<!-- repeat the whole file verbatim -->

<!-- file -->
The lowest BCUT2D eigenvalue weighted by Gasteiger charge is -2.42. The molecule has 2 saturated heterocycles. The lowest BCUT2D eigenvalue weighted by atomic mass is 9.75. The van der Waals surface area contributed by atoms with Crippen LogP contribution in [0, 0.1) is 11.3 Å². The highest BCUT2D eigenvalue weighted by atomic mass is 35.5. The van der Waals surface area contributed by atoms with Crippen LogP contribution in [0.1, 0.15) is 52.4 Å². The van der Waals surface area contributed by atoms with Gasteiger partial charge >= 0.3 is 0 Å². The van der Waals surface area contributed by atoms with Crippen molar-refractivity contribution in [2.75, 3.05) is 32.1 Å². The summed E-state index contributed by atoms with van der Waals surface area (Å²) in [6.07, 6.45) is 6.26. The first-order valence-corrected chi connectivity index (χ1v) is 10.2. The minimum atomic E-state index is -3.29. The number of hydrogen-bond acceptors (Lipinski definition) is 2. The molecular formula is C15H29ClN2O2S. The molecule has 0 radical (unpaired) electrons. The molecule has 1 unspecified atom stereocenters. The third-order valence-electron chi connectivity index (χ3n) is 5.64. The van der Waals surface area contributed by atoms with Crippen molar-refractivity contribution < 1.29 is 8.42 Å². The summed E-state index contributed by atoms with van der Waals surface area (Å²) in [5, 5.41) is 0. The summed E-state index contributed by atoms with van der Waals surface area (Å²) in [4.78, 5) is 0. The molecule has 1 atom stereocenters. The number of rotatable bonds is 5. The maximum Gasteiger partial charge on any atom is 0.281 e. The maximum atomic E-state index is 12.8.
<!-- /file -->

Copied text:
The lowest BCUT2D eigenvalue weighted by Gasteiger charge is -2.42. The molecule has 2 saturated heterocycles. The lowest BCUT2D eigenvalue weighted by atomic mass is 9.75. The van der Waals surface area contributed by atoms with Crippen LogP contribution in [0, 0.1) is 11.3 Å². The highest BCUT2D eigenvalue weighted by atomic mass is 35.5. The van der Waals surface area contributed by atoms with Crippen LogP contribution in [0.1, 0.15) is 52.4 Å². The van der Waals surface area contributed by atoms with Gasteiger partial charge >= 0.3 is 0 Å². The van der Waals surface area contributed by atoms with Crippen molar-refractivity contribution in [2.75, 3.05) is 32.1 Å². The summed E-state index contributed by atoms with van der Waals surface area (Å²) in [6.07, 6.45) is 6.26. The first-order valence-corrected chi connectivity index (χ1v) is 10.2. The minimum atomic E-state index is -3.29. The number of hydrogen-bond acceptors (Lipinski definition) is 2. The molecular formula is C15H29ClN2O2S. The molecule has 0 radical (unpaired) electrons. The molecule has 1 unspecified atom stereocenters. The third-order valence-electron chi connectivity index (χ3n) is 5.64. The van der Waals surface area contributed by atoms with Crippen molar-refractivity contribution < 1.29 is 8.42 Å². The summed E-state index contributed by atoms with van der Waals surface area (Å²) in [5, 5.41) is 0. The summed E-state index contributed by atoms with van der Waals surface area (Å²) in [4.78, 5) is 0. The molecule has 1 atom stereocenters. The number of rotatable bonds is 5. The maximum Gasteiger partial charge on any atom is 0.281 e. The maximum atomic E-state index is 12.8.